Russian President Vladimir Putin attends a joint news conference with German Chancellor Olaf Scholz in Moscow, Russia February 15, 2022.
Sergey Guneev | Sputnik | via Reuters
WASHINGTON – Russian President Vladimir Putin is set to recognize the independence of two breakaway regions of Ukraine, the Kremlin said Monday, a move that could be a significant step toward possible invasion.
The Kremlin said that Putin discussed his decision with French President Emmanuel Macron and German Chancellor Olaf Scholz on Monday. Putin is expected to sign a formal decree “in the near future.”
The announcement to recognize the so-called Donetsk People’s Republic and Luhansk People’s Republic as independent states follows a national security meeting in which top Russian officials publicly discussed recognizing the independence of the two enclaves.
The breakaway areas in the Donbas have been the site of a long-running armed standoff between Ukrainian forces and Russia-backed rebels.
President Biden has warned Putin that the U.S. and its allies are willing to impose swift and severe costs on Russia.
Courtesy: The White House
Over the weekend, President Joe Biden accepted a meeting with Putin “in principle,” on the condition that Russia does not invade Ukraine.
Jen Psaki, the White House press secretary, said Sunday evening that the summit would happen following a meeting between Secretary of State Antony Blinken and his Russian counterpart, Foreign Minister Sergey Lavrov. That meeting is scheduled for later this week.
Earlier on Monday, Biden convened the National Security Council to discuss the rapidly deteriorating security situation on Ukraine’s borders, the second meeting in two days, administration officials confirmed to NBC News.
White House officials also confirmed to NBC News that the U.S. has discussed plans with the Ukrainian government to relocate President Volodymyr Zelenskyy from Kyiv should Russian forces proceed with an advance.
Zelenskyy would move to Lviv in western Ukraine, a city that is approximately 50 miles from the Polish border, the people familiar with the plans said.
Monday’s meeting in the Situation Room of the White House follows recent days of stark warnings from U.S. and European allies. On Friday, Biden said Putin would carry out an attack on Ukraine “in the coming days.”
The Biden administration has previously declined to predict Putin’s playbook even as Russia has deployed nearly half of its military to Ukraine’s borders. The increased military presence mimics Russian moves ahead of its 2014 illegal annexation of Crimea, a peninsula on the Black Sea, which sparked international uproar and triggered sanctions against Moscow.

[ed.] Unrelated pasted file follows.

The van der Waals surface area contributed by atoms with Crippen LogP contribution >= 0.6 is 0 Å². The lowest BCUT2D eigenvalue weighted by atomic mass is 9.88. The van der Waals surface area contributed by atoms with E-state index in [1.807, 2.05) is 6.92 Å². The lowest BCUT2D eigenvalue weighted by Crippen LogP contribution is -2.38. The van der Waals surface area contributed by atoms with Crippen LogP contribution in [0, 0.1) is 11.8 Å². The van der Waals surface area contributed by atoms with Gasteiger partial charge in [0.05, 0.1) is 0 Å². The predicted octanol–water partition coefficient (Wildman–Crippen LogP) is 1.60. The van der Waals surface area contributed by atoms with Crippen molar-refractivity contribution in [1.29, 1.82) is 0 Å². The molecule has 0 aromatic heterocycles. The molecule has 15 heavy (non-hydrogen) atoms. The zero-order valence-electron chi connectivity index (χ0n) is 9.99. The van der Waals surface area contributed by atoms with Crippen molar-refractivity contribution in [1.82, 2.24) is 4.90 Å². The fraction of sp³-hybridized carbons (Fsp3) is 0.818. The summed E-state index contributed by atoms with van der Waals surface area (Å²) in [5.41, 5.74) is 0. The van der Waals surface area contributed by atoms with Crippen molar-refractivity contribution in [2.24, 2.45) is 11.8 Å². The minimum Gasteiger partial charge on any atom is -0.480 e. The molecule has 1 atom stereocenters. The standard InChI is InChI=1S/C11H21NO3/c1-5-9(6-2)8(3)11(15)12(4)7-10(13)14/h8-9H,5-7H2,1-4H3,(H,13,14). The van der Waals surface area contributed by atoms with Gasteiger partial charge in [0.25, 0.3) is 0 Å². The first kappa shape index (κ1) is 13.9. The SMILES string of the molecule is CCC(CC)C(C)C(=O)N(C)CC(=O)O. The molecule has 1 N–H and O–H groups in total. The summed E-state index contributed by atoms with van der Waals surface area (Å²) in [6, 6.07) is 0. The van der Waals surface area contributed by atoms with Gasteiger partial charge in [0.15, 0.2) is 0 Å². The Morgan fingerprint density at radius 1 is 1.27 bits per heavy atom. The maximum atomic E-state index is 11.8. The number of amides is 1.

The Kremlin has repeatedly denied that the more than 190,000 Russian troops outfitted with advanced military equipment along Ukraine’s borders are preparing for an invasion.
Biden’s top diplomat said Sunday that there is still time for Putin to choose diplomacy.
“Until the tanks are rolling and the planes are in the air we are going to try everything we possibly can to get President Putin to reverse the decision we believe he’s made,” Blinken said on NBC’s “Meet the Press.”
“Until the last minute, there is still an option for him to pull back,” he added.
‘It means carnage. It means humanitarian disaster’
T-72B3 Main Battle Tanks of Russian Army take part in a military drill in St. Petersburg, Russia on February 14, 2022.
Russian Defense Ministry | Anadolu Agency | Getty Images
Last week, in a dramatic appearance at the United Nations, Blinken shared a grim assessment of what Russian forces could do to Ukraine if the Kremlin suddenly launched an attack.
“Russian missiles and bombs will drop across Ukraine. Communications will be jammed, cyberattacks will shut down key Ukrainian institutions. After that, Russian tanks and soldiers will advance on key targets that have already been identified and mapped out in detailed plans,” Blinken told members of the U.N. Security Council.
Chairman of the Joint Chiefs of Staff and U.S. Army Gen. Mark Milley painted an equally grim picture of what could lie ahead for Ukraine, telling Pentagon reporters that Russia’s troop buildup was unlike anything he has seen during his four-decade military career.
He said the Russians have deployed air forces, naval forces, special forces, cyber electronic warfare, command and control, logistics engineers and other capabilities along Ukraine’s border.
“Given the type of forces that are arrayed, the ground maneuver forces, the artillery, the ballistic missiles, the air forces, all of it packaged together. If that was unleashed on Ukraine, it would be significant, very significant, and it would result in a significant amount of casualties,” Milley said on Jan. 28.
“It would be horrific,” he added.